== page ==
Broadly speaking, investing in either direct international shares or in international Exchange Traded Funds (ETFs) will provide investors with greater diversity and exposure to foreign markets in their portfolio. Yet, what might appear to be the same on the surface is actually quite different underneath. In exploring these two options in more detail you’ll find that the differences are very pronounced and the argument for investing in direct stocks becomes much more compelling. Let’s look at the reasons for holding direct international shares over international ETFs in greater detail.
What are the advantages of holding direct shares instead of ETFs?
A direct international share portfolio can be actively managed to not just simply reflect a particular country’s market index, but ensure exposure to a variety of companies with the same product or service that are based in different countries.
It’s important for investors to be aware that ETFs have what’s known as an expense ratio. This is a measure of what percentage of a fund’s total assets are required to cover various operating expenses each year. This has an effect on total returns ie. the higher the expense ratio the lower the total returns will be for investors.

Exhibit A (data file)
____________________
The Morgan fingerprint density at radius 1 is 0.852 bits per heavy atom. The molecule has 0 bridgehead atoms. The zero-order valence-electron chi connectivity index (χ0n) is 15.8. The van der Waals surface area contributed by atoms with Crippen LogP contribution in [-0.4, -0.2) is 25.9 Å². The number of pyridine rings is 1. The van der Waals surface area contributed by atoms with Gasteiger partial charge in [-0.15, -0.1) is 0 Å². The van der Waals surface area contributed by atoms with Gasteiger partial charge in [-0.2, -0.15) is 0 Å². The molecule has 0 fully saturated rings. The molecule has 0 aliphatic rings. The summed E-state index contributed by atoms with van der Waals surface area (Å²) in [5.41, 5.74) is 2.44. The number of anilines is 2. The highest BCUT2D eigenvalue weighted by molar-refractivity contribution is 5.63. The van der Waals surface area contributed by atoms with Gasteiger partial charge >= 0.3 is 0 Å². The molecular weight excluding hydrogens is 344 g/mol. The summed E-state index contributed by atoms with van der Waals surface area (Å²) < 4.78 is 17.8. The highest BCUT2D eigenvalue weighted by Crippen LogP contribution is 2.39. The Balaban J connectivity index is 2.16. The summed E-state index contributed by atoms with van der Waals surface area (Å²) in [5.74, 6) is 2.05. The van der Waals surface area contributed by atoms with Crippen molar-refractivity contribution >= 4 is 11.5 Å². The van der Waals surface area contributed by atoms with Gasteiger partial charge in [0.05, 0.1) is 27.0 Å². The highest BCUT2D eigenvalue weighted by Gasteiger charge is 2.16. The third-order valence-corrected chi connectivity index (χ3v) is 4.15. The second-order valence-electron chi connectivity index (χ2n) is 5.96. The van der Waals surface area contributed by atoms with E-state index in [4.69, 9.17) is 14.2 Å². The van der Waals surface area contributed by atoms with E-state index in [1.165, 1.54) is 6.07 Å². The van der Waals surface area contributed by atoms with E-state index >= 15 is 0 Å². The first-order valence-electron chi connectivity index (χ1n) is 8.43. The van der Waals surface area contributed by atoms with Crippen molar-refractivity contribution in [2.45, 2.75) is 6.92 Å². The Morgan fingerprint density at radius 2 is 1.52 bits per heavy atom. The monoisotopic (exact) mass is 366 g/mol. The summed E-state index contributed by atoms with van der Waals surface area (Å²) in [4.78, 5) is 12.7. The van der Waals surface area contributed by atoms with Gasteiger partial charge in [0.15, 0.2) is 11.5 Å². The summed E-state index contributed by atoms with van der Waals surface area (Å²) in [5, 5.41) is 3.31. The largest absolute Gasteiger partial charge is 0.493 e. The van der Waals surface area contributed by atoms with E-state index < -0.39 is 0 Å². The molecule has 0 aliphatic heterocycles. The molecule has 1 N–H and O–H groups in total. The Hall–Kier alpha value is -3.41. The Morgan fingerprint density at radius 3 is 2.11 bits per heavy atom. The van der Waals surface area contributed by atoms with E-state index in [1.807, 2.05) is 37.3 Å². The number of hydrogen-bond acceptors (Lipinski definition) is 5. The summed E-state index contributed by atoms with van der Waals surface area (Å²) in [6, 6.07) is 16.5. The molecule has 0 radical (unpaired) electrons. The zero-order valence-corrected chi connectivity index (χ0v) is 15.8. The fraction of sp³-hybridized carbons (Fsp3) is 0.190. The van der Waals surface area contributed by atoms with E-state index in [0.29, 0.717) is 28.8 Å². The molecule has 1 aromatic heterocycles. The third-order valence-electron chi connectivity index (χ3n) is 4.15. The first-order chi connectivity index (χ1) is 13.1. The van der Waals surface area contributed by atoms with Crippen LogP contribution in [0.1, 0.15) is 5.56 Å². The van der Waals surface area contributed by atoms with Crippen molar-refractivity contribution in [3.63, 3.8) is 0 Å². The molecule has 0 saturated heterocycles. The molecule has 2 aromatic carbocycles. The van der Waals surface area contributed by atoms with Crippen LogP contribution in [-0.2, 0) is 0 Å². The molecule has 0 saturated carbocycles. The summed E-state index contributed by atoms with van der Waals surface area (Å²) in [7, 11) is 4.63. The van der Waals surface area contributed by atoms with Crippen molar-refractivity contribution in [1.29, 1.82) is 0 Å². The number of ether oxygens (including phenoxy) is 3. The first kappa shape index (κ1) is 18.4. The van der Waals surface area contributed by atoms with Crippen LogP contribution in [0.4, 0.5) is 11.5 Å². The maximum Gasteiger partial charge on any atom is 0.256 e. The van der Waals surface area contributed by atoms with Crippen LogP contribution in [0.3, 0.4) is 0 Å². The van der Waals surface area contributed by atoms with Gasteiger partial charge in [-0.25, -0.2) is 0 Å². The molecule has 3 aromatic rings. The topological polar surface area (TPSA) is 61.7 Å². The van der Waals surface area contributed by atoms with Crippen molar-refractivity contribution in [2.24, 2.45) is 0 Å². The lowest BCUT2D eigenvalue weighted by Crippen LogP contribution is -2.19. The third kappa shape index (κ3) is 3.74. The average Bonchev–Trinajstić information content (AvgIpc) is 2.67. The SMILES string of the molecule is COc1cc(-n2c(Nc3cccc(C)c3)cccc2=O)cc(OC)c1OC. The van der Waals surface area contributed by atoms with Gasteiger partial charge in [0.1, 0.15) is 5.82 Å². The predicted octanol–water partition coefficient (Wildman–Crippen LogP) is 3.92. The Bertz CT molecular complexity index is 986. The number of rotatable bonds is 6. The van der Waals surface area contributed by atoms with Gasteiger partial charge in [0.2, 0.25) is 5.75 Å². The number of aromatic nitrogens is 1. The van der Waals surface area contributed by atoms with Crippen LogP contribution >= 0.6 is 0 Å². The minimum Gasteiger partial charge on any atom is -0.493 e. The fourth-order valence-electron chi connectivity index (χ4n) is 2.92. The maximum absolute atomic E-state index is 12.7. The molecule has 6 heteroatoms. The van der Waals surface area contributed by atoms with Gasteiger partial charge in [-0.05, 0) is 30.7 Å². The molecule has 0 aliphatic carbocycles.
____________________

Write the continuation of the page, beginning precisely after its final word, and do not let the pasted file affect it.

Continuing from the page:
Although ETFs have diversity of the underlying shares, they can be affected by market volatility. The potential for large swings will mainly depend on the type of the fund. For instance, an ETF that tracks a specific industry such as oil or gas services.
The viability of an ETF can be dependent on the economic and social stability of a particular country. Investors need to take note of what the ETF is tracking and what are the underlying risks associated with it. You don’t want to be lulled into thinking that because some ETFs offer low volatility, that all ETFs are the same.
One of the biggest detractors for investing in ETFs is liquidity. That is when you buy something, is there is enough trading interest that you will be able to get out of it relatively quickly without moving the price. If an ETF is thinly traded there can be problems getting out of the investment, depending on the size of your investment in relation to the average trading volume. You need to make sure an ETF is liquid before investing in it.
Because different ETFs treat capital gains distributions in various ways, it can be a challenge for investors to have the control they need and would get from direct share holdings.
With ETFs, investors typically don’t have a say in the individual stocks in an ETF’s underlying index. This means that an investor looking to avoid a particular company or industry for a reason such as moral conflict does not have the same level of control as an investor with direct individual share holdings.
Making sound investment decisions requires knowing all of the facts about a particular investment vehicle. Now that you know just some of the differences between a well-managed direct international share portfolio and an ETF will help you understand the potential pitfalls and opportunities.